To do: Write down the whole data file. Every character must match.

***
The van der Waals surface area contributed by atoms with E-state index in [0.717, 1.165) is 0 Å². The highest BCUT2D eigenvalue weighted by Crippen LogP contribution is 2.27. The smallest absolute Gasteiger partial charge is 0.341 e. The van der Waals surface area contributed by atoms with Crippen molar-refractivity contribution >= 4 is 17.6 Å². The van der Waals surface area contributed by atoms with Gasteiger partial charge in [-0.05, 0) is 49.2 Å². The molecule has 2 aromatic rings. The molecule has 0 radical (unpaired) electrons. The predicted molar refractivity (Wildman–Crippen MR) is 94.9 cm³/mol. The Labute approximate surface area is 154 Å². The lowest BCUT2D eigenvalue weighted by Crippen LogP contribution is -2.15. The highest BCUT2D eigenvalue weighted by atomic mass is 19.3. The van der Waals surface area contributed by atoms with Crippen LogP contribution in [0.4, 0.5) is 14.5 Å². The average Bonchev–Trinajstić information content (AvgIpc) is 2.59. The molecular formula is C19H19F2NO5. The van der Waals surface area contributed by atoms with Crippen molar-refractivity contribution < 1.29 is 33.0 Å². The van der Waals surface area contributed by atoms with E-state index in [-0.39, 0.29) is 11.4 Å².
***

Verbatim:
The van der Waals surface area contributed by atoms with E-state index in [0.717, 1.165) is 0 Å². The highest BCUT2D eigenvalue weighted by Crippen LogP contribution is 2.27. The smallest absolute Gasteiger partial charge is 0.341 e. The van der Waals surface area contributed by atoms with Crippen molar-refractivity contribution >= 4 is 17.6 Å². The van der Waals surface area contributed by atoms with Gasteiger partial charge in [-0.05, 0) is 49.2 Å². The molecule has 2 aromatic rings. The molecule has 0 radical (unpaired) electrons. The predicted molar refractivity (Wildman–Crippen MR) is 94.9 cm³/mol. The Labute approximate surface area is 154 Å². The lowest BCUT2D eigenvalue weighted by Crippen LogP contribution is -2.15. The highest BCUT2D eigenvalue weighted by atomic mass is 19.3. The van der Waals surface area contributed by atoms with Crippen LogP contribution in [0.4, 0.5) is 14.5 Å². The average Bonchev–Trinajstić information content (AvgIpc) is 2.59. The molecular formula is C19H19F2NO5. The van der Waals surface area contributed by atoms with Crippen molar-refractivity contribution < 1.29 is 33.0 Å². The van der Waals surface area contributed by atoms with E-state index in [-0.39, 0.29) is 11.4 Å².